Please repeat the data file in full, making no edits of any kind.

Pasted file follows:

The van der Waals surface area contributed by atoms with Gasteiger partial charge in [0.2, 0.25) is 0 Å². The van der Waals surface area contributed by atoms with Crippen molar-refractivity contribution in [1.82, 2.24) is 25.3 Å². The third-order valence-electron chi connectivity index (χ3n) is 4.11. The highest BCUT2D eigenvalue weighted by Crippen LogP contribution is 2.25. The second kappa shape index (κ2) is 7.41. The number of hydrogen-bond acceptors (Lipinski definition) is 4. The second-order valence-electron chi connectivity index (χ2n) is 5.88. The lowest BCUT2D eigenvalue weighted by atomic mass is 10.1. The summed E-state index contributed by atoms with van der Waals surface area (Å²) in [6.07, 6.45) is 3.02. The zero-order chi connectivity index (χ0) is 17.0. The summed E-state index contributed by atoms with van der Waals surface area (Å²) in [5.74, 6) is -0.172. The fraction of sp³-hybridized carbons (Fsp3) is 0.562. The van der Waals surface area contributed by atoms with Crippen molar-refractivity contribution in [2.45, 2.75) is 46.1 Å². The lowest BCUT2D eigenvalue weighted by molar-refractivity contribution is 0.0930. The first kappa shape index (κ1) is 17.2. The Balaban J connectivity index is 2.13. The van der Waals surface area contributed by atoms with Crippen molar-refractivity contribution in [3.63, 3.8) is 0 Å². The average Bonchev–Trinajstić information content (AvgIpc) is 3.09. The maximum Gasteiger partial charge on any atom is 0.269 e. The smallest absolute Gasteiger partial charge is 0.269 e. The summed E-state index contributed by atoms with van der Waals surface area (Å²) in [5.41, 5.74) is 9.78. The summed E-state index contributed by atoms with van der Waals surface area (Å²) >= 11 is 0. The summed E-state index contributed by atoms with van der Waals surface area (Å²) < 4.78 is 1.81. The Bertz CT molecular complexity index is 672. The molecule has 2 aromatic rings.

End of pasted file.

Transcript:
The van der Waals surface area contributed by atoms with Gasteiger partial charge in [0.2, 0.25) is 0 Å². The van der Waals surface area contributed by atoms with Crippen molar-refractivity contribution in [1.82, 2.24) is 25.3 Å². The third-order valence-electron chi connectivity index (χ3n) is 4.11. The highest BCUT2D eigenvalue weighted by Crippen LogP contribution is 2.25. The second kappa shape index (κ2) is 7.41. The number of hydrogen-bond acceptors (Lipinski definition) is 4. The second-order valence-electron chi connectivity index (χ2n) is 5.88. The lowest BCUT2D eigenvalue weighted by atomic mass is 10.1. The summed E-state index contributed by atoms with van der Waals surface area (Å²) in [6.07, 6.45) is 3.02. The zero-order chi connectivity index (χ0) is 17.0. The summed E-state index contributed by atoms with van der Waals surface area (Å²) in [5.74, 6) is -0.172. The fraction of sp³-hybridized carbons (Fsp3) is 0.562. The van der Waals surface area contributed by atoms with Crippen molar-refractivity contribution in [2.45, 2.75) is 46.1 Å². The lowest BCUT2D eigenvalue weighted by molar-refractivity contribution is 0.0930. The first kappa shape index (κ1) is 17.2. The Balaban J connectivity index is 2.13. The van der Waals surface area contributed by atoms with Crippen molar-refractivity contribution in [3.63, 3.8) is 0 Å². The average Bonchev–Trinajstić information content (AvgIpc) is 3.09. The maximum Gasteiger partial charge on any atom is 0.269 e. The smallest absolute Gasteiger partial charge is 0.269 e. The summed E-state index contributed by atoms with van der Waals surface area (Å²) in [5.41, 5.74) is 9.78. The summed E-state index contributed by atoms with van der Waals surface area (Å²) >= 11 is 0. The summed E-state index contributed by atoms with van der Waals surface area (Å²) < 4.78 is 1.81. The Bertz CT molecular complexity index is 672. The molecule has 2 aromatic rings.